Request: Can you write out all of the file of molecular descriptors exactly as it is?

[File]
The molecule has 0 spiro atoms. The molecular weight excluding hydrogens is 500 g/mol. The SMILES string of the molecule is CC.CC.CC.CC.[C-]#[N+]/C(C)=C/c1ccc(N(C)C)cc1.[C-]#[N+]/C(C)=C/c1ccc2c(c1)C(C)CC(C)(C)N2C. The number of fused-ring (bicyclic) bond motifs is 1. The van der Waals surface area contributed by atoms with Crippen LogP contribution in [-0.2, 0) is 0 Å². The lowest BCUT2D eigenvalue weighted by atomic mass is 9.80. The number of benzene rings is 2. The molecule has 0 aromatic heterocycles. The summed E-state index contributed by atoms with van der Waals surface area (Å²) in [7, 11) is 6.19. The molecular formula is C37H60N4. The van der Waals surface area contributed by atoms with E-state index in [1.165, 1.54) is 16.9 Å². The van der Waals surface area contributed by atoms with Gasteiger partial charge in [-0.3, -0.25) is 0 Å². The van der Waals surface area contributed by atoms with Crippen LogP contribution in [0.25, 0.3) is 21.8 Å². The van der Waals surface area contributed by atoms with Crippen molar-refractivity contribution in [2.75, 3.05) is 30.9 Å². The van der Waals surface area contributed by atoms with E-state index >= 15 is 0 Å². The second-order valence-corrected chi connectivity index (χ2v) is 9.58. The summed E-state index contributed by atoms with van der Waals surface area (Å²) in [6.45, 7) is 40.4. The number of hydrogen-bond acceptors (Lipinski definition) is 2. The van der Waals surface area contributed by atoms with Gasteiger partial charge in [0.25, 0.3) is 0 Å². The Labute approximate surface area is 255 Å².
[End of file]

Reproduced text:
The molecule has 0 spiro atoms. The molecular weight excluding hydrogens is 500 g/mol. The SMILES string of the molecule is CC.CC.CC.CC.[C-]#[N+]/C(C)=C/c1ccc(N(C)C)cc1.[C-]#[N+]/C(C)=C/c1ccc2c(c1)C(C)CC(C)(C)N2C. The number of fused-ring (bicyclic) bond motifs is 1. The van der Waals surface area contributed by atoms with Crippen LogP contribution in [-0.2, 0) is 0 Å². The lowest BCUT2D eigenvalue weighted by atomic mass is 9.80. The number of benzene rings is 2. The molecule has 0 aromatic heterocycles. The summed E-state index contributed by atoms with van der Waals surface area (Å²) in [7, 11) is 6.19. The molecular formula is C37H60N4. The van der Waals surface area contributed by atoms with E-state index in [1.165, 1.54) is 16.9 Å². The van der Waals surface area contributed by atoms with Gasteiger partial charge in [-0.3, -0.25) is 0 Å². The van der Waals surface area contributed by atoms with Crippen LogP contribution in [0.25, 0.3) is 21.8 Å². The van der Waals surface area contributed by atoms with Crippen molar-refractivity contribution in [2.75, 3.05) is 30.9 Å². The van der Waals surface area contributed by atoms with E-state index >= 15 is 0 Å². The second-order valence-corrected chi connectivity index (χ2v) is 9.58. The summed E-state index contributed by atoms with van der Waals surface area (Å²) in [6.45, 7) is 40.4. The number of hydrogen-bond acceptors (Lipinski definition) is 2. The van der Waals surface area contributed by atoms with Gasteiger partial charge in [0.25, 0.3) is 0 Å². The Labute approximate surface area is 255 Å².